For centuries, humans have enjoyed a special relationship with horses whether it be for work or pleasure, the sensation of riding high atop these beautiful animals can awe and inspire everyone from little children to the elderly. It isn't surprising then, that today, horseback riding is also getting attention for its effectiveness in treating people with physical and mental disabilities.
Elsa Ayala grew up around horses in central North Carolina and always dreamed of having a horse farm of her own. But she soon realized that horse breeding alone wouldn't be enough to pay the bills, so she worked in various jobs to support her hobby. One of those jobs was driving people with disabilities to their various appointments where she noticed that most of her passengers also shared her interest in horses. She also learned about a new concept in rehabilitation called "therapeutic riding."
"So, I decided, 'OK, let's do it.' I had to get donations and worked on paperwork for about a year. Then, I got a donated horse, here, then a donated horse there," she says. Elsa Ayala's calls her ranch Om Ranch Stables where her riding therapy program, Chatham Equitherapy, Incorporated, is based. Ms. Ayala says people with disabilities - ranging from muscular diseases to mental retardation and emotional problems - can improve their coordination and self-esteem by learning to ride a horse.
"Someone with cerebral palsy for example, has a lot of tightness and they're not able to move their bodies; someone who is quadriplegic, you have to have someone on the side and someone leading the horse. The horses' movement emulates actual walking that these people don't experience because they spend hours and hours and days and days sitting in a wheelchair, immobile. So you put them on a horse and the horse's movement is very much like a person's walking. So, the muscles in their body become activated, just by the motion and they end up getting this therapy to their bodies that they wouldn't get if they weren't here," she says.
In horse riding therapy, the rider is assisted by a "lead walker" - a person guiding the horse - and a "side walker" who assists the rider from the side. The horses used are often older, they're gentle in nature, and don't excite easily. Riding trainer, Elsa Ayala says, "They are just so kind and tolerant. A special-needs rider, some of them are mentally challenged and might act kind of 'funny' they might start saying things or screaming or doing things. So the horse has to be calm and you can't overreact to something like that and these horses are like little saints."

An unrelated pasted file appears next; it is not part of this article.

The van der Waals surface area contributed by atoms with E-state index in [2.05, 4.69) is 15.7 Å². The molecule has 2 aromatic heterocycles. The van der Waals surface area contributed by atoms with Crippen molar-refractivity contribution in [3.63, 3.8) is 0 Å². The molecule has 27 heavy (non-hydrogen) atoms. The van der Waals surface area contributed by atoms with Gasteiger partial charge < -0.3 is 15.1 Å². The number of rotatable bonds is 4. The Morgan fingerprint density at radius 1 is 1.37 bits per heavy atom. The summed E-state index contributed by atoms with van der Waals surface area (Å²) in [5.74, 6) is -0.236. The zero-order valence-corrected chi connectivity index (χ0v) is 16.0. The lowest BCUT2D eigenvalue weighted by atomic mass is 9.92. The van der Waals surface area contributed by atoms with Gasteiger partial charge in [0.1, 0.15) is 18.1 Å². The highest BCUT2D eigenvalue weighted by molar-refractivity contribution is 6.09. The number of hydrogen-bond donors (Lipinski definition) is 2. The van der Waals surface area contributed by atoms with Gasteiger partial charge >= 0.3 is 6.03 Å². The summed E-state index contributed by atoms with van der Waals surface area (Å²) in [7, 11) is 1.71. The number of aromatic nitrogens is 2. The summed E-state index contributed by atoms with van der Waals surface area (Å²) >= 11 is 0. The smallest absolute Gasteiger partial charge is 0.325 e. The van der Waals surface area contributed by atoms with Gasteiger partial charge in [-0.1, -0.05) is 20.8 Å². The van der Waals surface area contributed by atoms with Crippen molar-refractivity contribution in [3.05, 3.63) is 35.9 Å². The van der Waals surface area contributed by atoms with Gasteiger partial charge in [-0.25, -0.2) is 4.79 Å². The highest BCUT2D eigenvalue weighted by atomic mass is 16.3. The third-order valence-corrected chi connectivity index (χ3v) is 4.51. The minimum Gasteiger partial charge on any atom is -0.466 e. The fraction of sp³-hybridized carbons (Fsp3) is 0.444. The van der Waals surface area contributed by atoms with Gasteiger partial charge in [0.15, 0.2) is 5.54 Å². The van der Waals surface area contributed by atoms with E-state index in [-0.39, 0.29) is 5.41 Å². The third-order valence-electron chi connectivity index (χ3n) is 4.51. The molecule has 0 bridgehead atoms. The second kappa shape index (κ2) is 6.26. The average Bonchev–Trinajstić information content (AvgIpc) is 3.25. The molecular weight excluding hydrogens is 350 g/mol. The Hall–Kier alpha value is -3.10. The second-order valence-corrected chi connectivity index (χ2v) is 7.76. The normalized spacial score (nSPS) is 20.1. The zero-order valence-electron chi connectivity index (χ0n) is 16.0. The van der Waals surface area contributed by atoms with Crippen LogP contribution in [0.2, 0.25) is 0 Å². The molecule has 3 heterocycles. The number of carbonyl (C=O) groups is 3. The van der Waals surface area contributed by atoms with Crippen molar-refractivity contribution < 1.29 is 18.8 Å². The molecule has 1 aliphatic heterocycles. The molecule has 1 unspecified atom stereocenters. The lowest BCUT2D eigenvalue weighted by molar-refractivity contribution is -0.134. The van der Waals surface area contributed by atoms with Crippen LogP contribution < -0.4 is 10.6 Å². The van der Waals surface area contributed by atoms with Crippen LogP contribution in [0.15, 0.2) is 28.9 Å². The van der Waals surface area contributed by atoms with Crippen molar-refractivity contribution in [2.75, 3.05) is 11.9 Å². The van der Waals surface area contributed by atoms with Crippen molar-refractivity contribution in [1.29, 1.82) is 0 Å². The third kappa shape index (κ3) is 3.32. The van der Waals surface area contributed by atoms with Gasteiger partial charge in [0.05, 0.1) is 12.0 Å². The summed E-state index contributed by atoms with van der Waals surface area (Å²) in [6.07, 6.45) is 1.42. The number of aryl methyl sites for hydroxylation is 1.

In the business, those horses are referred to as "bomb-proof." There are more than 700 accredited horse therapy farms located throughout the United States. Most of them are members of NARAH - The North American Riders for the Handicapped Association, or they follow NARAH's guidelines. Elsa Ayala bases her fees on her customers' ability to pay and also receives financial support from donations and fundraisers. She says watching a customer's continuing progress gives her tremendous satisfaction.
"I can remember the first rider we started with Rawley, who was kind of scared and intimidated and didn't want to get on. So we had to be very patient and his parents really wanted him to learn. Now, he's great he can ride by himself," she says.
Rawley Kabrick, who has Downs Syndrome, is now 17-year-old. In addition to learning to ride a horse, Rawley is trained in how to groom and care for horses, and enjoys the social atmosphere of Elsa Ayala's ranch. His mother Millie talked about the physical as well as social benefits she has observed in her son.
"From a peer perspective, from a parent's perspective, the main thing is the social benefit and self-esteem. I can see the improvement physically from his improvement in posture, but it's the other things the feelings of mastery and confidence and all the people telling him how wonderful he is, up there doing so well," she says.
At Elsa Ayala's Om Ranch Stables in Pittsboro, North Carolina, feeding and brushing the horses and cleaning their stalls is also part of the Equitherapy program. Millie Kaybrick says her son Rawley "isn't wild about the brushing and cleaning part," making him not so very different from any typical teenager.